In the future, if more masks and shields are needed to be printed, they plan to allow students to begin assisting in this project. Instructors have also reached out to other facilities on Goodfellow AFB with 3D printers to provide more medical supplies. There are even instructors with personal 3D printers providing more supplies from home.

“If we can use our skills to help, we plan to do so,” Campo said. “We want to do everything we can to help.”

By Airman 1st Class Robyn Hunsinger, 17th Training Wing Public Affairs

ISAF TACP – From the Battlefield to the Ring, the Mission is to Win

Thursday, April 9th, 2020

OSAN AIR BASE, Republic of Korea —

With piercing blue eyes and unwavering confidence, a man walks into life’s arenas and envisions success. Whether exchanging blows in an octagonal ring or climbing snowy mountains to call in airstrikes, his visions of prosperous outcomes cancels out the deafening noises.

Being distracted can be the difference between life and death, or standing upright versus tumbling down. Knowing the severity of a miscalculated move, his passion and professionalism keeps him in the fight – one that parallels the worlds of MMA and being a U.S. Air Force TACP.

“Being in the ring and being a TACP are very similar,” said Staff Sgt. Mark Bunkley, 607th Air Support Operations Group tactical air control party (TACP). “The feeling I get going into the ring, is the same feeling I felt when I stepped out of my vehicle for the first time in Afghanistan and charged my weapon.”

Bunkley continued to explain the butterflies deep in his stomach from the uncertainty of what’s going to occur, which were flooded over by the trust he had in himself and the troops by his side.

“In combat, you don’t know if you’re going to hit an improvised explosive device or if you’re going to start taking contact,” Bunkley said. “You have to be on your toes the whole time. Same with in the ring, you don’t know what your opponent is planning. All you know is that they’re trying to defeat you.”

Whether Bunkley is observing his opponent from a higher terrain or is face to face with them, his goal is to be victorious. The amount of hours, days, months, and years of training can make or break him.

Life as a TACP

“As a TACP, you have to be able to multi-manage, which is something that doesn’t come naturally,” Bunkley said. “It’s not natural to talk to you, this guy over here and then three different people on the radio. You have to train a lot to obtain the ability to multi-manage in these situations. You have to be able to take information given and act in a quick manner that’ll make sense to get effects on the battlefield.”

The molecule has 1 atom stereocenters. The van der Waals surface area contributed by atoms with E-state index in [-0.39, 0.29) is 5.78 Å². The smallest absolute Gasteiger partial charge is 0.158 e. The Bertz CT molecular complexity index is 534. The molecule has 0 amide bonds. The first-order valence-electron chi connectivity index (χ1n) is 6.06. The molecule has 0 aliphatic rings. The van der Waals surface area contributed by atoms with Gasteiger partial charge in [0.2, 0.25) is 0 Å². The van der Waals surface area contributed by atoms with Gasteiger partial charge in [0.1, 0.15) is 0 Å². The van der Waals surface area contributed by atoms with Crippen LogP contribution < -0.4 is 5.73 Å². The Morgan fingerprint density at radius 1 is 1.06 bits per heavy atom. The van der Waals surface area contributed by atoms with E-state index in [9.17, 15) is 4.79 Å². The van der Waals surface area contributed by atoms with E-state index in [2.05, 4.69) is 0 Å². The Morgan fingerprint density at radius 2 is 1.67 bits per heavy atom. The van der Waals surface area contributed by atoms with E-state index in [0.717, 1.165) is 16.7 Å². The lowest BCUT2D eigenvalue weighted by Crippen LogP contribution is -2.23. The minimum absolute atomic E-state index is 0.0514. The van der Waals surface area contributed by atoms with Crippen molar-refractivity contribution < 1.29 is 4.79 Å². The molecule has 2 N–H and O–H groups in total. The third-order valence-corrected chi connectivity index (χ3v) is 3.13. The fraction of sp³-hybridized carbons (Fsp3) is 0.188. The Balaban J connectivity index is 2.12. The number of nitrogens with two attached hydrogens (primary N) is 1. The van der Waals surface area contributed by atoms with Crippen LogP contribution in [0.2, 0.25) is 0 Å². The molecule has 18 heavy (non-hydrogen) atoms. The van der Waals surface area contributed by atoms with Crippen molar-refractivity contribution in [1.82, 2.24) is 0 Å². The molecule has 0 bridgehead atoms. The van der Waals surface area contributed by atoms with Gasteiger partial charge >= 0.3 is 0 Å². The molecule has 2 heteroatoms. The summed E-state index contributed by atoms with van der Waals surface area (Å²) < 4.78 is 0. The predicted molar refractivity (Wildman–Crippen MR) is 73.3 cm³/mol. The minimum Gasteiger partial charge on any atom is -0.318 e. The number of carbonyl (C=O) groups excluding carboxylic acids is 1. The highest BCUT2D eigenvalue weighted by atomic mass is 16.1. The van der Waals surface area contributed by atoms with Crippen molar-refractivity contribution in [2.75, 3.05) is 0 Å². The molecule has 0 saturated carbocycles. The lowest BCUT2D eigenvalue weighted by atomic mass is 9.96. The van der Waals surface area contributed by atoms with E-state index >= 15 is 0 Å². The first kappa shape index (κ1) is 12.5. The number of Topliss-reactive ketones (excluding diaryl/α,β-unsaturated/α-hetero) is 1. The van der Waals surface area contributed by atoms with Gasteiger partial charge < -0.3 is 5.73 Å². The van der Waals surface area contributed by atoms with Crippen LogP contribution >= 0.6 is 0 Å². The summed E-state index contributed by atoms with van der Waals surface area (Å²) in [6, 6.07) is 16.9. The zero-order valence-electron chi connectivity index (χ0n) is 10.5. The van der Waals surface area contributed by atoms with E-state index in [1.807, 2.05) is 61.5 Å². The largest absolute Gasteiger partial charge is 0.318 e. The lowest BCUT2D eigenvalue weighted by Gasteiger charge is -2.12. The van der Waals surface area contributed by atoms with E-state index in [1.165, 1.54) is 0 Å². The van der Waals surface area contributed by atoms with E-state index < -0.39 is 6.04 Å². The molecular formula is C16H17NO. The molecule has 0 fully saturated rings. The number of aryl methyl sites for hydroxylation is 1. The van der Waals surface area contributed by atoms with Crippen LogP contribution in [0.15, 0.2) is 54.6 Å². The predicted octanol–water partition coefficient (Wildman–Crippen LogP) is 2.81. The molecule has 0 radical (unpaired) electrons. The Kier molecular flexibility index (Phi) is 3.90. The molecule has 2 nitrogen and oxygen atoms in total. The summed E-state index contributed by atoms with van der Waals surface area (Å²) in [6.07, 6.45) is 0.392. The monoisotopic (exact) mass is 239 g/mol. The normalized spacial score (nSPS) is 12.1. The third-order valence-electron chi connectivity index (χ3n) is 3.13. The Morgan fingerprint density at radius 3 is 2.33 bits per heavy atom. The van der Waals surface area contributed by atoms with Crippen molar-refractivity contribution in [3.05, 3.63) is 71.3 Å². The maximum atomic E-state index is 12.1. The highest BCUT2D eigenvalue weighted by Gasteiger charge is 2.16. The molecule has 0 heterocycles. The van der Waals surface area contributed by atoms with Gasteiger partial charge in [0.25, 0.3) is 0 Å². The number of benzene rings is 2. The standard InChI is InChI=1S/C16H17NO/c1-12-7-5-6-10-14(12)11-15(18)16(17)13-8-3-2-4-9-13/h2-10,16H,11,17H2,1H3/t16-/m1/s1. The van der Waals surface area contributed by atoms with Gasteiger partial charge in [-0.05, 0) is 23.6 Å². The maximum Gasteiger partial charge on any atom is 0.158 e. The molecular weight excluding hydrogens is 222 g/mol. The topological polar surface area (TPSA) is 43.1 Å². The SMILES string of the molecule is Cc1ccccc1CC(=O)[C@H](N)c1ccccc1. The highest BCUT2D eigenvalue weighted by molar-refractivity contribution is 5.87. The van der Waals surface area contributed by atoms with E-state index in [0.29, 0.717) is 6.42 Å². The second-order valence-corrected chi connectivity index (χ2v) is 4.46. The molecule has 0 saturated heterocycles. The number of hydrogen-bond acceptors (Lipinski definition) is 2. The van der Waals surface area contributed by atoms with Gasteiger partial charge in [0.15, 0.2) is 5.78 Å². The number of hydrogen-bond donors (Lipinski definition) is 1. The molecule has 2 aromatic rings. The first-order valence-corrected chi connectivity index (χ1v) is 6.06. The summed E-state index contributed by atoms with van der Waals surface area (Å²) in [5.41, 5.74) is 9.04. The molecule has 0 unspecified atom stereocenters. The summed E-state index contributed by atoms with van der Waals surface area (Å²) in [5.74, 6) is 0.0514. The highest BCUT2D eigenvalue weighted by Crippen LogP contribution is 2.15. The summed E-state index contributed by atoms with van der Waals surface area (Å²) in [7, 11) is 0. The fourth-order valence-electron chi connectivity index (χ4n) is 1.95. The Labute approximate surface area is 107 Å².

His mission is to supply multilateral communication between aircraft and ground troops in the battlespace. He’ll either give the “cleared hot” order to aircraft for close air support or receive a bigger picture of the battlefield from intelligence, surveillance and reconnaissance aircraft.

“The challenges of being a TACP drew me to the career field,” Bunkley said. “I was 18 years old going through the schoolhouse and all I wanted was to do something that would be meaningful and make a big impact on my life and others.”

Going into the initial stage of TACP training, Bunkley doubted whether he would make it through to graduation. He knew in the back of his mind there was an incredibly high attrition rate for special warfare Airmen.

Now after nine years of service, Bunkley has become extremely well versed in his job. He has deployed and has had the opportunity to be an instructor in the special warfare pipeline.

“Sometimes I think to myself, ‘I can’t believe I get paid for this,’” Bunkley said. “We get to call in airstrikes, shoot guns, go skydiving and experience many different combat courses. But with all that comes the sucky moments, like hiking up a snowy mountain to get a good observation point. You can stay in the field for days at a time in extreme heat or cold; it can be wet or dry.  Through the good or the suck, I wouldn’t want to be doing anything else.”

Bunkley’s two worlds meet

In January 2020, the Las Vegas native was one of nine U.S. Air Force special warfare and combat support Airmen to receive an opportunity to visit the Ultimate Fighting Championship Training Center. During this visit he was able to meet and train with some of the top UFC fighters.